As these things often do, the curiosity began with a tweet.
Here are 10 #CFB teams w/lowest CBTN Margin of Error (% of plays resulting in TFL, sack, or TO) last 3 yrs:
— SportSource Analytics (@SportSourceA) February 19, 2021
Wonder how Nebraska ranked, I thought.
Not well, it turns out, but that was probably expected by anyone who’s watched them play under head coach Scott Frost. “The margin for error right now is razor thin,” has been a common refrain. Frost has alluded to it. Commentators on the program have talked about it.
A lot of the discourse has been around what Nebraska can’t afford to have happen if it’s going to have a successful offensive possession. When you have superstars, you can make up for mistakes. When you don’t, you have to execute. Northwestern lives this.
So has Nebraska for Frost’s first three years at the helm. It has had plenty of talent, but no one at the transcendent level. No one at the “superstar” level. Nebraska has had to play perfect at times.
The “we have a very slim margin for error” refrain is empirically supported, in case there was anyone wondering.
In the last three years, the Huskers have had an offensive play end in a turnover or a tackle for loss 11.9% of the time, a rate that ranks 101st among the 130 FBS programs.
In 2020, the clip was at 12.1%, which was 91st nationally (out of 127 programs) and 11th in the Big Ten.
In 2019, it was at 12.3%, which was 109th nationally and 12th in the Big Ten.
In 2018, it was at 11.4%, which was 91st nationally and 12th in the Big Ten.
I looked at Nebraska’s drive data last season to see this borne out a little more. Twenty-three possessions had an offensive flag thrown during them in 2020, and the Huskers only scored touchdowns on three of those.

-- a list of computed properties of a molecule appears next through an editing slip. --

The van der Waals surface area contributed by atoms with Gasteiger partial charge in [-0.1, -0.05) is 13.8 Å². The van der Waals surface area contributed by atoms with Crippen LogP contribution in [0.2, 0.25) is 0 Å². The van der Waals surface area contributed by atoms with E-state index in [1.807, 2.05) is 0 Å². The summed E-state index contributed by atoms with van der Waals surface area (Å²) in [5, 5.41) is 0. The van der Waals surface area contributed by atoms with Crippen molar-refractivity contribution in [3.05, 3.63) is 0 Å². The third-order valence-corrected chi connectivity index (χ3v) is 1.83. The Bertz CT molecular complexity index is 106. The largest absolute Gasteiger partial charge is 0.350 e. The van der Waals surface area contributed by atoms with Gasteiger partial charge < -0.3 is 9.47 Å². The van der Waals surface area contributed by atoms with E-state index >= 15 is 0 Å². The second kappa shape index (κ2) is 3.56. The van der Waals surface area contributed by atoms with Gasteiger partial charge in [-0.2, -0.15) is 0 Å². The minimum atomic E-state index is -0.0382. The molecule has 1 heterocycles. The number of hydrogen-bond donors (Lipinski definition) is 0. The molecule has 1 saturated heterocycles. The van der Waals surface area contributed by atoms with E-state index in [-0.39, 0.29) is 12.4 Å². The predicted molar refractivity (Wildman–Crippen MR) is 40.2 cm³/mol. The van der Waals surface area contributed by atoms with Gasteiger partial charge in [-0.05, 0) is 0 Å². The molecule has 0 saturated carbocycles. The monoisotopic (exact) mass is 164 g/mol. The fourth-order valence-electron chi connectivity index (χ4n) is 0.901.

Nebraska had nearly as many drives that featured at least one play ending in a tackle for loss (43) as drives that featured none (46). On clean possessions, Nebraska averaged 2.37 points per drive. On drives that had a Husker tackled in the backfield, Nebraska averaged 1.56 points per drive.
While I’m not entirely sure what the working time frame is here, ESPN’s David Hale had some context on what to expect from clean drives across the board.
This is something you probably understand intuitively, but defensive penalties are MUCH worse for a team than offensive ones.
no off. penalty: 2.27
1 off. penalty: 2.12
2+ off. penalty: 2.03
no def penalty: 1.96
1 def penalty: 3.33
2+ def penalty: 4.26
— 💫🅰️♈️🆔 (@ADavidHaleJoint) February 16, 2021
Nebraska’s numbers are going to be below-average because Nebraska’s scoring was well below-average last season, but in this case the gap is interesting. If Nebraska had a flag thrown on its offense during a possession, that drive yielded just 1.57 points on average.
What’s the fix here?
It’s easy to say Nebraska just needs to execute better, but that can be said for any team in the country. These are college football players at the end of the day, so perfect games are going to be hard to come by regularly. Nebraska does need to execute better, but that’s not the only thing that gives an offense its ability to make up for blunders.
This is why Frost wants weapons.
And I think he has the guys to fix this already on campus.
Omar Manning is one. Yes, I still have high hopes for Manning.
Zavier Betts is another.
Thomas Fidone is another.
Nebraska’s wide receiver play has been so poor in recent years, it has to get better at some point, and you’d think a full year under his belt for wideout coach and offensive coordinator Matt Lubick will allow him to make strides he couldn’t a season ago. Spicy take: Lubick could be a sneaky Broyles Award candidate in 2021.
The quarterback play has been the subject of barbs, and anyone without any confidence in the passing game will point to a quarterback who couldn’t make downfield throws a year ago. That’s fine, but Adrian Martinez also set a program record for season-long completion percentage last year.
We’ll see. Nebraska’s at a point in its rebuild where it needs to earn the benefit of the doubt, but I still think there’s a reasonable argument to make that Nebraska has added the offensive talent in recent years a good team needs to become great.